The lighting you choose can transform your home, yet it’s something many people struggle with. Lighting also has a powerful effect on the ambiance of a room and how you feel in a space, so it is worth taking the time to get it absolutely right. Here are eight ways to upgrade your lighting so that your rooms look their best and make you feel your best too.
And this Saturday for my Live Q&A on Instagram I’ll be chatting with Lighting expert Rocky Wall of Wink to get his tips and tricks for choosing the right lighting for all different types of spaces in your home inside and out.
Get the balance right
The trick is to get the balance of artificial and natural light right. Too much artificial light will result in a space that feels clinical. But if it is under-lit, everything will appear gloomy and uninviting.
There are four main ways to light your home: ambient, task, accent and decorative and each one provides an entirely different lighting effect. To decide which option is right for you, first determine what the area is going to be used for and let this dictate how to light the space.
Have different light sources
When planning your lighting scheme, a good rule of thumb is not to rely solely on ambient lighting. Ambient lighting is a purely functional form of lighting that provides overall illumination for space. It is generally achieved either by overhead pendants or spotlights.
If ambient lighting is your only lighting source, you will find that you have dark spots in your room. To avoid this, make sure you include different sources of secondary lighting such as floor and table lamps. Not only will this help to dress a room but it will also help to create atmosphere.
Don’t over light a space
Avoid the temptation to over light a room with too many fixed downlights – the result will be harsh and will tend to create glare. Instead, position directional fittings, so they light the walls to reflect light back into the room. These types of fittings can also be used to provide accent lighting, which highlights architectural features, artworks, or pictures in the room.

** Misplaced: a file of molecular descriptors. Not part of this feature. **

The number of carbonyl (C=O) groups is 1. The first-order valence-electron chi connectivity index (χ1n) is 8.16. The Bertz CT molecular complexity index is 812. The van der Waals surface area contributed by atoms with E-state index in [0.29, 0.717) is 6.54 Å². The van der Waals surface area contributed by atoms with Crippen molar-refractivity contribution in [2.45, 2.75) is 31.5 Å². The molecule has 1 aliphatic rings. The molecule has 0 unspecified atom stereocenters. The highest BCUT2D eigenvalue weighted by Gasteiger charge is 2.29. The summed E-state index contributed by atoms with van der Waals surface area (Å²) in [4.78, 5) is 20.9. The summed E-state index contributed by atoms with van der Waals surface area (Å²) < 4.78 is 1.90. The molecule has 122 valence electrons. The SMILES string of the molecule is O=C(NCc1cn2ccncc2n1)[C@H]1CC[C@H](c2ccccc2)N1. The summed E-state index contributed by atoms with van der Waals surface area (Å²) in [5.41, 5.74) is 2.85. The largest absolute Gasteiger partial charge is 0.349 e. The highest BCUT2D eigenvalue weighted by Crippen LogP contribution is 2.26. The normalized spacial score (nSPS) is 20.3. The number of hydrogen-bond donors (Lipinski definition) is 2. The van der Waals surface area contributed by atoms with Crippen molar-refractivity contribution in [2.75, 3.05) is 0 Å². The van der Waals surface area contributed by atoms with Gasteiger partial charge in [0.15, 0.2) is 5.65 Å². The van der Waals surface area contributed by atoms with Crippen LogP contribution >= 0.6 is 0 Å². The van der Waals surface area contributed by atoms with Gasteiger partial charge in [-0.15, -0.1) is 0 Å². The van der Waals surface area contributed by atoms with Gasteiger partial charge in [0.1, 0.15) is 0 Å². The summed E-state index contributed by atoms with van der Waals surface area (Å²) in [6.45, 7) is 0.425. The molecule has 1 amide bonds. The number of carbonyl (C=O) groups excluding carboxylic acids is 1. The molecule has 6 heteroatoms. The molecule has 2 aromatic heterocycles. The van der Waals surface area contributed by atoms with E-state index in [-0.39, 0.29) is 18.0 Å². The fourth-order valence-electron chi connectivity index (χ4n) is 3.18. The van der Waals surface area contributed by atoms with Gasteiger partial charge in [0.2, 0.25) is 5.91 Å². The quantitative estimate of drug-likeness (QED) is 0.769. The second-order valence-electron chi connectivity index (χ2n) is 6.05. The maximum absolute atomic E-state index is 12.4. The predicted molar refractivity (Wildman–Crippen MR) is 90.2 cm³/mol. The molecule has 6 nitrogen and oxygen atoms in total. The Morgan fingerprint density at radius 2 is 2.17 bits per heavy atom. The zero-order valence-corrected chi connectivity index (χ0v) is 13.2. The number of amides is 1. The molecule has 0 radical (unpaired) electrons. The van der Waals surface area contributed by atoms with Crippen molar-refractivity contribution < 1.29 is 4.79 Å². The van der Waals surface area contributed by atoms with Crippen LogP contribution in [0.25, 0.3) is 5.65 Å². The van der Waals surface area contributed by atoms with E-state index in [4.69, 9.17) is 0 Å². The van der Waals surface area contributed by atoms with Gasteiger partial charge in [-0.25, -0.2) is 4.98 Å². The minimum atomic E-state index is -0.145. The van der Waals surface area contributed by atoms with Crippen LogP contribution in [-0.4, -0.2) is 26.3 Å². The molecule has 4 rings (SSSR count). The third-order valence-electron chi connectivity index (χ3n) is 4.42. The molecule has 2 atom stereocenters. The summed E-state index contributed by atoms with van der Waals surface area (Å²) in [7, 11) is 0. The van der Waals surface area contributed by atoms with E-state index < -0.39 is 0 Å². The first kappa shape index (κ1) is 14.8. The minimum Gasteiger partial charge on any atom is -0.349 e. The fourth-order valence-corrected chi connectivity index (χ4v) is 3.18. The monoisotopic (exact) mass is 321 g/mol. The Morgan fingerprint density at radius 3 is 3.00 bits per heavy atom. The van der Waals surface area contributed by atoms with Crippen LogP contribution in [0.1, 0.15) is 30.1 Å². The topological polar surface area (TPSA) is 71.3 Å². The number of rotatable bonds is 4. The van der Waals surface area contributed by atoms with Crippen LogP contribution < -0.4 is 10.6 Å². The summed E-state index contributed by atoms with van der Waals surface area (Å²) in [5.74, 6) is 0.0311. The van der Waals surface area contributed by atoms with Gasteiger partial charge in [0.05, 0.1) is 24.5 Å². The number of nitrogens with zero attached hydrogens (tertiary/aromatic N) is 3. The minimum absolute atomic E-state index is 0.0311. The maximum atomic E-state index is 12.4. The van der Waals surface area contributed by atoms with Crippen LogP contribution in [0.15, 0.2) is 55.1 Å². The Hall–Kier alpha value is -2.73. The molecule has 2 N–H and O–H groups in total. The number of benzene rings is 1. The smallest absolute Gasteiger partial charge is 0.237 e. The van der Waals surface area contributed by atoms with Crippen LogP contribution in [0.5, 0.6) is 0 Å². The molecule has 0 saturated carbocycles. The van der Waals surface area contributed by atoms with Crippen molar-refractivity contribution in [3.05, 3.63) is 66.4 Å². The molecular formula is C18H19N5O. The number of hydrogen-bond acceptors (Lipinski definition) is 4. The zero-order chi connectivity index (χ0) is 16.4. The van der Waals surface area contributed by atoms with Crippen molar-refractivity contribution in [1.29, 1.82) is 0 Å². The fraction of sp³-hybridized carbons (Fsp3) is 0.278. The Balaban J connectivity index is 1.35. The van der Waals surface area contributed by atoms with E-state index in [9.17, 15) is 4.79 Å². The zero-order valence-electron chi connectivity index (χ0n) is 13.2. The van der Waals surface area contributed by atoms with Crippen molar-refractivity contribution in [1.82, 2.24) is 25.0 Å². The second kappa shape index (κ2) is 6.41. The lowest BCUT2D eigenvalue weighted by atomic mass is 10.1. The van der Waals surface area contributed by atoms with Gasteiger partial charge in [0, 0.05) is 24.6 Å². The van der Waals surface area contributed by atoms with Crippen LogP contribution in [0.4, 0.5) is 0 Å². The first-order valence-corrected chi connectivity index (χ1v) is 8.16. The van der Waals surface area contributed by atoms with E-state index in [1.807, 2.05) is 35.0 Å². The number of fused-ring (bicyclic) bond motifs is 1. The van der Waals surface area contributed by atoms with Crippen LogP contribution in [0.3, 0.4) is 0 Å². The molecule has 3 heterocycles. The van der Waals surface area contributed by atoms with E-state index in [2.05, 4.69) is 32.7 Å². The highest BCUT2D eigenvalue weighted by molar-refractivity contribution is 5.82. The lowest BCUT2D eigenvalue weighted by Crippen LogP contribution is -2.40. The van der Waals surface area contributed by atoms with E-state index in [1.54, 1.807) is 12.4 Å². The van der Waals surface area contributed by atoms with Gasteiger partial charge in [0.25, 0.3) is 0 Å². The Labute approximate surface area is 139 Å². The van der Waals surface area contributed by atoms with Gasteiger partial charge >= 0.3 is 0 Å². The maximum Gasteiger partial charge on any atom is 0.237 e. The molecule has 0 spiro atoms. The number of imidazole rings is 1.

Include task lighting for working
Task or ‘directional’ lighting provides a focused source of illumination in an area where a task needs to be carried out. For example, in a home office or study space for working at a desk, above the kitchen worktop, or in the bathroom around a mirror.
Add impact with decorative lighting
Decorative lighting is both a source of illumination and a feature in its own right. A good example is a pendant light over a dining table or in a hallway. The positioning of a decorative light is very important, so think carefully about where you will locate your fixture. Remember it’s going to be a standout piece so take time to plan it’s location precisely.
Make sure you can control your lighting
Wherever possible, replace standard switches with dimmers. This will allow you to control the light quality in the room, be it low light, ambient light to relax and entertain, or brighter light to read and work.
Not all bulbs are the same.
Your choice of bulb is also very important. Different bulbs have different colour temperatures from warm to cool. The colour temperature of the bulb will have a significant impact on the look and feel of your décor – so choosing the right bulbs is of the utmost importance.
A standard incandescent bulb will give a warm yellow light, perfect for a cosy living room or bedroom. A CFL (compact fluorescent light) or LED will typically give off a whiter light – better for bathrooms and kitchens. However, there are new varieties of LED bulbs on the market now which replicate the warmer light and some colour changing versions also.
My personal favourite is the Philips LED light bulbs which provide a beautiful, warm white light, give an exceptionally long life, and immediate energy savings. Not only will your rooms look great but you’ll be saving money too.
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